|This article is a stub. You can help the House of Cards Wiki by expanding it.|
|Name:||Raymond Alan Tusk|
|Date of birth:||March 19, 1947|
|Birthplace:||United States of America|
|Played by:||Gerald McRaney|
|First episode:||Chapter 12|
|Appears in:||2 seasons, 14 episodes|
Raymond Alan Tusk is a billionaire industrialist who specializes in nuclear power and owns several nuclear power plants. He is also a close friend & éminence grise of president Garret Walker.
Raymond Tusk was born to a middle class family of steel workers.
Education and early careerEdit
After getting a mechanical engineering degree from the Carnegie Mellon University in 1970, Raymond Tusk went on to work in the power generation division of General Dynamics. Within 3 years, Tusk was promoted to junior project manager.
Tusk then left General Dynamics to attend University of Pennsylvania's Wharton School of Business. While exposed to world class business executives and professors at Wharton, Tusk became increasingly interested in the realm of investment banking and private equity. With an MBA from Wharton, and a strong technical background in mechanical engineering, Tusk set out on a new path that would one day allow him to build a global firm similar to that of his former employer, General Dynamics.
The Rise of Raymond TuskEdit
From 1976 until 1980 Tusk worked for Kravis, Kohlberg & Roberts (KKR), the infamous firm that essentially pioneered the business of private equity and leveraged buyouts. KKR helped Tusk develop the strategic abilities he would need to one day be at the helm of North America's largest nuclear energy conglomerate.
In 1980, Tusk left KKR, and with the help of contacts he had met in the industry, launched an LBO of his own. His target: Clayton West, a distressed mid-carp energy firm specializing in coal and natural gas. The firm was a victim of terrible management and irresponsible oversight. Upon buying out the remaining shareholders, Tusk replaced the board, taking command as the firm's new CEO.
Over the course of the next 20 years, Tusk expanded the business on a massive scale. As the firm's earnings grew, Tusk borrowed on a serial basis. He began acquiring any competition he could find, and at any cost. If the target of his takeover did not accept his tender offer, a hostile takeover ensued instead.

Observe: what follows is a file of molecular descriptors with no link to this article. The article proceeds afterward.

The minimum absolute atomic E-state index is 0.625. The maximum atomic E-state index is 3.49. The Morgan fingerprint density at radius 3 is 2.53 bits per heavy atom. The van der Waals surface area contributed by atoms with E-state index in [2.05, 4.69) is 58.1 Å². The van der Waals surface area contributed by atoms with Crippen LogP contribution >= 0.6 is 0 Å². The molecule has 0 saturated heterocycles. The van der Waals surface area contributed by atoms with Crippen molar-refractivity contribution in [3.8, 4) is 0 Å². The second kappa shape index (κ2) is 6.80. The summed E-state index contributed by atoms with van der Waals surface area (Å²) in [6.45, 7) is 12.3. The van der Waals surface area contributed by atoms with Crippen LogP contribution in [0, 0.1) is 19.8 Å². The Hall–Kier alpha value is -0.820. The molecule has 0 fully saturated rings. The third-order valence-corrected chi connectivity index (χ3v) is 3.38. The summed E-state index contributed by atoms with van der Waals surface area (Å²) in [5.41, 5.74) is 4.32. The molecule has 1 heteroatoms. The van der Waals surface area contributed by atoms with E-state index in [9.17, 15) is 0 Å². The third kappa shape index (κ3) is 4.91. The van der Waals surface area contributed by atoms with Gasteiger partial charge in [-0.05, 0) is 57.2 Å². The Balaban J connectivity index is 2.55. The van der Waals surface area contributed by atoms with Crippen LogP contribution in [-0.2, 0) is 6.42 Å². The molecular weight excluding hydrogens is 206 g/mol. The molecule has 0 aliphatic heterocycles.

By 1990, Tusk had increased Clayton West's market cap from US$450 million to over 12.5 billion. The 1990s brought on increased activism from environmentalists and as a result, further scrutiny against coal producers like Clayton West. Tusk decided that rather than preserve his coal business in the short-term, he would steer Clayton West towards the future of energy, nuclear power and fission power research. Clayton West divested itself from coal exploration and sold off all it's dirty energy arms. In combination with a massive issue of debt, the revenue generated by the firm's liquidation of countless coal divisions provided Tusk with enough cash to launch a full scale switch to nuclear power. Beginning with power plants in the Midwest, Tusk began building his energy empire as never before.
At the turn of the century, Clayton West expanded its nuclear business to Asian markets, a region that relied heavily on smog inducing coal power. China was the primary, and largest project of the firm's global expansion. China was also in the middle of political revolution, from communist ideals to managed capitalism. The Chinese's government's exit from business provided the conditions for Clayton West to secure a dominant market share in China's infant, but exponentially growing public economy.
By 2005, Clayton West's market cap had increased to an astounding US$90 billion, 30% of which was owned by well grounded CEO, Raymond Tusk.
In 2013 and with the 20-yr veteran Tusk at the head, Clayton West reached a market cap of US$150 billion USD, making it the largest nuclear power producer in history. As of 2014, Raymond Tusk has an estimated net worth of US$42.5 billion.
Behind the ScenesEdit
|"Chapter 1"||"Chapter 2"||"Chapter 3"||"Chapter 4"||"Chapter 5"|
|"Chapter 6"||"Chapter 7"||"Chapter 8"||"Chapter 9"||"Chapter 10"|
|"Chapter 11"||"Chapter 12"||"Chapter 13"|
|"Chapter 14"||"Chapter 15"||"Chapter 16"||"Chapter 17"||"Chapter 18"|
|"Chapter 19"||"Chapter 20"||"Chapter 21"||"Chapter 22"||"Chapter 23"|
|"Chapter 24"||"Chapter 25"||"Chapter 26"|